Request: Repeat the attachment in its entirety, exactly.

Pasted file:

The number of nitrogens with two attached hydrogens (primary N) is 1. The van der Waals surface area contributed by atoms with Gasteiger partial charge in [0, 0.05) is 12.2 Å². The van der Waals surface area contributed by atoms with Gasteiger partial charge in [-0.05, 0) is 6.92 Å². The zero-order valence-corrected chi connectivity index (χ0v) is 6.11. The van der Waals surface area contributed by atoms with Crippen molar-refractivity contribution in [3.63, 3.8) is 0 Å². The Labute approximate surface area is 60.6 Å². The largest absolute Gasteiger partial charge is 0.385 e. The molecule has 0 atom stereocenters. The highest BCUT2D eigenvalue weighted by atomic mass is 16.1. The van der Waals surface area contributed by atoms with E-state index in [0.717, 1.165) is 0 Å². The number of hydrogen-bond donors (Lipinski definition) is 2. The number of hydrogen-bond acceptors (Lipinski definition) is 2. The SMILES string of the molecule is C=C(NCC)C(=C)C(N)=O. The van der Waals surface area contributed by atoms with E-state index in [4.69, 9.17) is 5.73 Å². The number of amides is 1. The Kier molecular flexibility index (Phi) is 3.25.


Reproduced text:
The number of nitrogens with two attached hydrogens (primary N) is 1. The van der Waals surface area contributed by atoms with Gasteiger partial charge in [0, 0.05) is 12.2 Å². The van der Waals surface area contributed by atoms with Gasteiger partial charge in [-0.05, 0) is 6.92 Å². The zero-order valence-corrected chi connectivity index (χ0v) is 6.11. The van der Waals surface area contributed by atoms with Crippen molar-refractivity contribution in [3.63, 3.8) is 0 Å². The Labute approximate surface area is 60.6 Å². The largest absolute Gasteiger partial charge is 0.385 e. The molecule has 0 atom stereocenters. The highest BCUT2D eigenvalue weighted by atomic mass is 16.1. The van der Waals surface area contributed by atoms with E-state index in [0.717, 1.165) is 0 Å². The number of hydrogen-bond donors (Lipinski definition) is 2. The number of hydrogen-bond acceptors (Lipinski definition) is 2. The SMILES string of the molecule is C=C(NCC)C(=C)C(N)=O. The van der Waals surface area contributed by atoms with E-state index in [4.69, 9.17) is 5.73 Å². The number of amides is 1. The Kier molecular flexibility index (Phi) is 3.25.